Many tales are told of the "Giant's" strength. At a town meeting he offered to lie on his back and allow any six men to hold him down by his hands and feet. When all were ready, the Giant gave one spring and brushed them off like so many flies. He was of so great stature that a large iron bed had been provided for him. Shortly before his death, he was involved in a discussion with a man of ordinary size. It was at meal time. The man spat upon the Giant's plate. He was enraged at the insult and reaching across the table, picked up his opponent and threw him out of the window with such force that the frame was broken. A short time after this, the Giant suddenly died. It was supposed that he had been poisoned by the man whom he threw out of the window. In his death struggle, he grasped the top posts of his iron bed and crushed, or broke, them in pieces, saying "I've been a strong man, but death is stronger than I."

Most of the information contained in this file, as well as the paragraphs above, came from the publication by Alvin R. L. Smith entitled "The Overton Genealogy," The Overton family of Long Island, New York 1966.


John Overton - History

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This collection was rehoused under the sponsorship of a grant from the National Endowment for the Humanities, Office of Preservation, Washington, D.C., 1990-1992.

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Size 7 items
Abstract John Overton was a Tennessee lawyer and politician. John Overton (1766-1833), Tennessee pioneer, jurist, and dedicated supporter of Andrew Jackson, born in Louisa County, Va. Personal letters (1827-1830) from Overton's Virginia relations chiefly detailing the illnesses (dyspepsia and pleurisy) and death of Overton's sister, Ann Coleman (d. 1828), with comments on the division of her slaves among her heirs, diet, the election of 1828, and a Tennessee land dispute. The collection includes letters received by John Overton, chiefly about family matters. Included are three family letters chiefly concerning the sickness and death of Overton's sister, Mrs. Hawes Coleman and four miscellaneous personal and business letters from Samuel Carr, E. J. Claybrooke, John Claybrooke, and Hawes Coleman.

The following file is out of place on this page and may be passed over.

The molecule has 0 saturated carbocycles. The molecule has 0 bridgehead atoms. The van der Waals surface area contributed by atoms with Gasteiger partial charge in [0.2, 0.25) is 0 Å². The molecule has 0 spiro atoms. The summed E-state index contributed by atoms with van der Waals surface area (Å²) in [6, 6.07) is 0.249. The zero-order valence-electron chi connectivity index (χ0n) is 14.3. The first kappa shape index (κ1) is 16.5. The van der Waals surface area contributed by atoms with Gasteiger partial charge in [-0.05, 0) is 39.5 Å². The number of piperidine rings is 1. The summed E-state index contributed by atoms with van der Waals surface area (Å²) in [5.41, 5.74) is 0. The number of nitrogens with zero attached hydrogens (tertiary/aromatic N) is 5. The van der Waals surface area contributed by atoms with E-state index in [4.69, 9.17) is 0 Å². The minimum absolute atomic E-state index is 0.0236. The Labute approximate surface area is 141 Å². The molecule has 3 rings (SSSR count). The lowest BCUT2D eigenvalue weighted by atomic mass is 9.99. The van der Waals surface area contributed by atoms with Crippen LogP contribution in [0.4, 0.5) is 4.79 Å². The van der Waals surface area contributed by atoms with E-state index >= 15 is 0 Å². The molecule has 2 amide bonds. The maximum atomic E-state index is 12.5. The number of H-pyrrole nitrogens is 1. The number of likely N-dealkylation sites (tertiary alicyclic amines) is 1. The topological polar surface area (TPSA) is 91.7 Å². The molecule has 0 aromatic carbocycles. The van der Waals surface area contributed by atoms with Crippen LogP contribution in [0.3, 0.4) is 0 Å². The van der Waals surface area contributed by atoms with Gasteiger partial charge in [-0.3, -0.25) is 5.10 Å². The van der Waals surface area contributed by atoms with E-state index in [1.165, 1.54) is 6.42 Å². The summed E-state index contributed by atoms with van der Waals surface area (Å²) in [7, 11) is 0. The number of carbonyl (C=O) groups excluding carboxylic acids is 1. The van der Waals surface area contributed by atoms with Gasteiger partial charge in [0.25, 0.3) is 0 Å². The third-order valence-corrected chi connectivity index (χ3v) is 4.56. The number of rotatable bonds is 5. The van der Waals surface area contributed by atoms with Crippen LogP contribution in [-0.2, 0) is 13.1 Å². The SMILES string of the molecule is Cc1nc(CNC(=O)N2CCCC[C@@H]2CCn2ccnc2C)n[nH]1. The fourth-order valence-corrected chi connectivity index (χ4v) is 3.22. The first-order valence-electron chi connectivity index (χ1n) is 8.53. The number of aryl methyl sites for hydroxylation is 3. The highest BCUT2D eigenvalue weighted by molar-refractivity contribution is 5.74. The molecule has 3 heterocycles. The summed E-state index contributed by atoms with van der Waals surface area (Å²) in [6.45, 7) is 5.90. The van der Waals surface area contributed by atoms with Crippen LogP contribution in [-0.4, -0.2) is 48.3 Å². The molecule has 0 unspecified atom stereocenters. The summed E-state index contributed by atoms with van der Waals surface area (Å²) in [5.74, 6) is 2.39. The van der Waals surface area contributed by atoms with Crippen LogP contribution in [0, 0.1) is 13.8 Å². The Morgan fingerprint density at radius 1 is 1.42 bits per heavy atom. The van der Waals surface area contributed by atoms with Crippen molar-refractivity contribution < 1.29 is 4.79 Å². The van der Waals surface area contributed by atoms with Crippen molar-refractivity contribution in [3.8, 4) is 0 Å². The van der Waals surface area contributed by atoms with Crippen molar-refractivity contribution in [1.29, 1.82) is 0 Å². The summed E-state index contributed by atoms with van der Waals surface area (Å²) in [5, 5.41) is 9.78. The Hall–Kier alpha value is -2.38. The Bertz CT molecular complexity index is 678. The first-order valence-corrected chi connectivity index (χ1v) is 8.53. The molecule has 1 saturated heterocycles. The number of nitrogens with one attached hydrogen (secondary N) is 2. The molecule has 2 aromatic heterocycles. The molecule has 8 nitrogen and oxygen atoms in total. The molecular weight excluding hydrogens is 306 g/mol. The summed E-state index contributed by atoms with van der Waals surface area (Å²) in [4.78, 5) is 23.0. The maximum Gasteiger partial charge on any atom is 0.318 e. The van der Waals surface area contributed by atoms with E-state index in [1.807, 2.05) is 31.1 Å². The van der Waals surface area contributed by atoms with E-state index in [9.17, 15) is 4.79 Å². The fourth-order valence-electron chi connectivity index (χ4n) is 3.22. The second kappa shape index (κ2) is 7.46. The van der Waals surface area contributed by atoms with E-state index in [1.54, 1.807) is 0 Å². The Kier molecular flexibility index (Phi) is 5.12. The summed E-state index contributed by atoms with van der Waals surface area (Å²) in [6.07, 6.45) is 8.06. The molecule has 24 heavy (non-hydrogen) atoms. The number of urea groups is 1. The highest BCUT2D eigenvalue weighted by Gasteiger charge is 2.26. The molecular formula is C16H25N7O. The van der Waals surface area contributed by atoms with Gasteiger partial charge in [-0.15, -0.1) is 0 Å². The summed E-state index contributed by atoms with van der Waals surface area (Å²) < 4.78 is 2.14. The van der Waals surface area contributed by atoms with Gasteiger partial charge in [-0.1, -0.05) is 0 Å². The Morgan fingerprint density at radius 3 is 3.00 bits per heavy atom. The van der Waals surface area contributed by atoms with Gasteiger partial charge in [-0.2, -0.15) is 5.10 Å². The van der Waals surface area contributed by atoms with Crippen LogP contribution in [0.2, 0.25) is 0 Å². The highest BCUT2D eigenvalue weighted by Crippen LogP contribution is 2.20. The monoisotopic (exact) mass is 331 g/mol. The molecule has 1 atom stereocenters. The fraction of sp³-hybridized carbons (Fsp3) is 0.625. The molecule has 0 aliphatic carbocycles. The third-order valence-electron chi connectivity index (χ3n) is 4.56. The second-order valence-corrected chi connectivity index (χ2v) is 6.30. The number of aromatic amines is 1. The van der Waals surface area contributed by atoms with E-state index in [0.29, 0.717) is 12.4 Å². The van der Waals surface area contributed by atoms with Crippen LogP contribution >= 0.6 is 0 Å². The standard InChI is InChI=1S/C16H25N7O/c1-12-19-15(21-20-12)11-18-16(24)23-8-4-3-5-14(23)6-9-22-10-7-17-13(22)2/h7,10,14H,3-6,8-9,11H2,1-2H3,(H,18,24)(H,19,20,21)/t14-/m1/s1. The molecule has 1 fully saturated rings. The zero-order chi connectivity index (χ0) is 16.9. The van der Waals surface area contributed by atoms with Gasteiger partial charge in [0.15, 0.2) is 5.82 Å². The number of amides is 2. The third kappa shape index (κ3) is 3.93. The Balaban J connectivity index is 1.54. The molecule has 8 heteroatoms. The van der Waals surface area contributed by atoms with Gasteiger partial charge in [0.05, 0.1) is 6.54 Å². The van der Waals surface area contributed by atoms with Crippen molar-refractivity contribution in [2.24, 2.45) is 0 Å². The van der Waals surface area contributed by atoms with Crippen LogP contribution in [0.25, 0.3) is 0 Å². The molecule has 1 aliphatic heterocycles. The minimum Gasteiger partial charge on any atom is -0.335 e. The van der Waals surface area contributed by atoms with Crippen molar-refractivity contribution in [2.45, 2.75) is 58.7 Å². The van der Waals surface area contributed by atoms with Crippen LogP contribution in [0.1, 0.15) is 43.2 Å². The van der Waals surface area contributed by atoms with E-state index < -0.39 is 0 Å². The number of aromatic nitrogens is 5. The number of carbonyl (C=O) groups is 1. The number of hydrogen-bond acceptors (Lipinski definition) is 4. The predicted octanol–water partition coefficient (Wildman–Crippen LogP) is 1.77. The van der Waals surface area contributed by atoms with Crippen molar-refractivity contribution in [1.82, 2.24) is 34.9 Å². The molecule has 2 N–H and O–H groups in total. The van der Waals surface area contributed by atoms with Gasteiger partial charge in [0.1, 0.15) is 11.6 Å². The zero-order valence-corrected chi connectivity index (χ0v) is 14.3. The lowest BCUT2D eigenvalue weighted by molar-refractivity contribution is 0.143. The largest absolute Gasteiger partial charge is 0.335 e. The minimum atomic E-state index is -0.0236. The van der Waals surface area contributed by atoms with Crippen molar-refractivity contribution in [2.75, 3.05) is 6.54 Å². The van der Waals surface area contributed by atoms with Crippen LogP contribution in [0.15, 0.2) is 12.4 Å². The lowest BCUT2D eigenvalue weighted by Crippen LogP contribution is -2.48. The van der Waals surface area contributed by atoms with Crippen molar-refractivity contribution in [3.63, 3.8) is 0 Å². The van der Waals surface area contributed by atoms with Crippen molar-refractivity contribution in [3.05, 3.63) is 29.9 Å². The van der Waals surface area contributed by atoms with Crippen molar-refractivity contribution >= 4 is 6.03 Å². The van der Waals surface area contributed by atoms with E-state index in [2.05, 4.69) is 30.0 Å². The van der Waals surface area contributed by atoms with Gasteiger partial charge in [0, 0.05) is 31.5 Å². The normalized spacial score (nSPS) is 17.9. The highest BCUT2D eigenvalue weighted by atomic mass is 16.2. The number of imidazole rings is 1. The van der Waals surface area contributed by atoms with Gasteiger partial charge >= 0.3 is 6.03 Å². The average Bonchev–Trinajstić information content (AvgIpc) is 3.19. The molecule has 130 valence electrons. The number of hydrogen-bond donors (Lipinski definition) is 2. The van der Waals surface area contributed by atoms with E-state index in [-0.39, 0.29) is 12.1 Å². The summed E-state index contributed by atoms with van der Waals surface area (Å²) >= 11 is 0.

Creator Overton, John, 1766-1833.
Language English
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The following terms from Library of Congress Subject Headings suggest topics, persons, geography, etc. interspersed through the entire collection the terms do not usually represent discrete and easily identifiable portions of the collection--such as folders or items.

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  • Carr, Samuel.
  • Claybrooke, E. J.
  • Claybrooke, John.
  • Coleman, Ann, d. 1828.
  • Coleman, Hawes, Mrs.
  • Coleman, Hawes.
  • Diseases--Virginia --History--19th century.
  • Family--Tennessee--Social life and customs.
  • Family--Virginia--Social life and customs--19th century.
  • Louisa County (Va.)--Social life and customs--19th century.
  • Overton, John, 1766-1833.
  • Real property--Tennessee--History--19th century.
  • Slaveholders--Virginia.
  • Tennessee--Social life and customs.
  • Women--Death--History--19th century.

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John Overton (1766-1833), Tennessee pioneer, jurist, and dedicated supporter of Andrew Jackson, was born in Louisa County, Virginia. He studied law in Mercer County, Kentucky (1787), and then moved to Nashville, Tennessee, where he shared lodgings with Andrew Jackson. They became steadfast friends and were partners in a number of speculative land ventures, including the founding of Memphis, Tennessee, in 1819.

Overton succeeded Jackson to the state Superior Court (1804-1810 and 1811-1816). He was a widely recognized authority on land legislation in Tennessee. He was also reputed to be the state's wealthiest citizen. After his resignation from the bench in 1816, Overton committed himself to the furtherance of Jackson's political career.

(Biographical information from the Dictionary of American Biography .)

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These seven letters (1827-1830) are from Overton's Virginia relations. Most (4 of 7) detail the illnesses (dyspepsia and pleurisy) and death of Overton's sister, Ann Coleman (d. 1 July 1828). Other subjects include diet, the election of 1828, and a Tennessee land dispute. Typed transcriptions are interfiled with the letters.